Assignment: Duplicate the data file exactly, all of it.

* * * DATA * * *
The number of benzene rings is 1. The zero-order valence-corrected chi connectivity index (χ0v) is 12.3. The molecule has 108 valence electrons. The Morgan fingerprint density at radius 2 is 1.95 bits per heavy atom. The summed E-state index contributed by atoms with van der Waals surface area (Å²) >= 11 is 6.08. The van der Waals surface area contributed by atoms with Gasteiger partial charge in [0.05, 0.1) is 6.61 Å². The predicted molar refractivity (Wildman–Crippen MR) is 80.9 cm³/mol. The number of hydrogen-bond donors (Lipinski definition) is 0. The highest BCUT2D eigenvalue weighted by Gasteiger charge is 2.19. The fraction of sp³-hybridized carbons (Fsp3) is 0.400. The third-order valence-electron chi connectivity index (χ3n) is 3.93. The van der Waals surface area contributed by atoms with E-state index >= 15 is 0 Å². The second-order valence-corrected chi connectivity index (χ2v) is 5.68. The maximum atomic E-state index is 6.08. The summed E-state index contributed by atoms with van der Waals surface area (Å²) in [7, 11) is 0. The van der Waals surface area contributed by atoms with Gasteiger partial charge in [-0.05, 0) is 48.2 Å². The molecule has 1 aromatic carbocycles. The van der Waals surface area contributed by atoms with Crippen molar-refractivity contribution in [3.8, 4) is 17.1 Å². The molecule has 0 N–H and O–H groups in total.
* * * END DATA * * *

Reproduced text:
The number of benzene rings is 1. The zero-order valence-corrected chi connectivity index (χ0v) is 12.3. The molecule has 108 valence electrons. The Morgan fingerprint density at radius 2 is 1.95 bits per heavy atom. The summed E-state index contributed by atoms with van der Waals surface area (Å²) >= 11 is 6.08. The van der Waals surface area contributed by atoms with Gasteiger partial charge in [0.05, 0.1) is 6.61 Å². The predicted molar refractivity (Wildman–Crippen MR) is 80.9 cm³/mol. The number of hydrogen-bond donors (Lipinski definition) is 0. The highest BCUT2D eigenvalue weighted by Gasteiger charge is 2.19. The fraction of sp³-hybridized carbons (Fsp3) is 0.400. The third-order valence-electron chi connectivity index (χ3n) is 3.93. The van der Waals surface area contributed by atoms with E-state index >= 15 is 0 Å². The second-order valence-corrected chi connectivity index (χ2v) is 5.68. The maximum atomic E-state index is 6.08. The summed E-state index contributed by atoms with van der Waals surface area (Å²) in [7, 11) is 0. The van der Waals surface area contributed by atoms with Gasteiger partial charge in [-0.05, 0) is 48.2 Å². The molecule has 1 aromatic carbocycles. The van der Waals surface area contributed by atoms with Crippen molar-refractivity contribution in [3.8, 4) is 17.1 Å². The molecule has 0 N–H and O–H groups in total.